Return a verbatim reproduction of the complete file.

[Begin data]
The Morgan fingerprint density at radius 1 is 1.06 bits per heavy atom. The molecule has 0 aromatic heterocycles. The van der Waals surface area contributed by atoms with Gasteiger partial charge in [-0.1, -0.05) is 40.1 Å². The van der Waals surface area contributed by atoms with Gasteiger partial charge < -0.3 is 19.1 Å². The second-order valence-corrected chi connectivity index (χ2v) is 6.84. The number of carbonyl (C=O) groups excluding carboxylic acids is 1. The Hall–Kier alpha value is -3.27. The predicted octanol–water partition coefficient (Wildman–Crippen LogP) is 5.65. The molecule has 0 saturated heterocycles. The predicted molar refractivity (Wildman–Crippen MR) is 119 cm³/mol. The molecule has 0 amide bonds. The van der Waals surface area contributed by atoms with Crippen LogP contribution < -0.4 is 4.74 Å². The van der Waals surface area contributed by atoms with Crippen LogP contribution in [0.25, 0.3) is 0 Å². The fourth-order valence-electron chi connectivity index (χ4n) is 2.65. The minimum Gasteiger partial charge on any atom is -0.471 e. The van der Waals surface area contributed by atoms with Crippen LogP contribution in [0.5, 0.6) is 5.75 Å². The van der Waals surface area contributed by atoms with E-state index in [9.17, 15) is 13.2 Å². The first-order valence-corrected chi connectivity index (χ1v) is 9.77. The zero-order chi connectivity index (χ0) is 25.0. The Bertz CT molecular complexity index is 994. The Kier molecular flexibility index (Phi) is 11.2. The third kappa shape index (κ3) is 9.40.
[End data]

The Morgan fingerprint density at radius 1 is 1.06 bits per heavy atom. The molecule has 0 aromatic heterocycles. The van der Waals surface area contributed by atoms with Gasteiger partial charge in [-0.1, -0.05) is 40.1 Å². The van der Waals surface area contributed by atoms with Gasteiger partial charge < -0.3 is 19.1 Å². The second-order valence-corrected chi connectivity index (χ2v) is 6.84. The number of carbonyl (C=O) groups excluding carboxylic acids is 1. The Hall–Kier alpha value is -3.27. The predicted octanol–water partition coefficient (Wildman–Crippen LogP) is 5.65. The molecule has 0 saturated heterocycles. The predicted molar refractivity (Wildman–Crippen MR) is 119 cm³/mol. The molecule has 0 amide bonds. The van der Waals surface area contributed by atoms with Crippen LogP contribution < -0.4 is 4.74 Å². The van der Waals surface area contributed by atoms with Crippen LogP contribution in [0.25, 0.3) is 0 Å². The fourth-order valence-electron chi connectivity index (χ4n) is 2.65. The minimum Gasteiger partial charge on any atom is -0.471 e. The van der Waals surface area contributed by atoms with Crippen LogP contribution in [0.5, 0.6) is 5.75 Å². The van der Waals surface area contributed by atoms with E-state index in [9.17, 15) is 13.2 Å². The first-order valence-corrected chi connectivity index (χ1v) is 9.77. The zero-order chi connectivity index (χ0) is 25.0. The Bertz CT molecular complexity index is 994. The Kier molecular flexibility index (Phi) is 11.2. The third kappa shape index (κ3) is 9.40.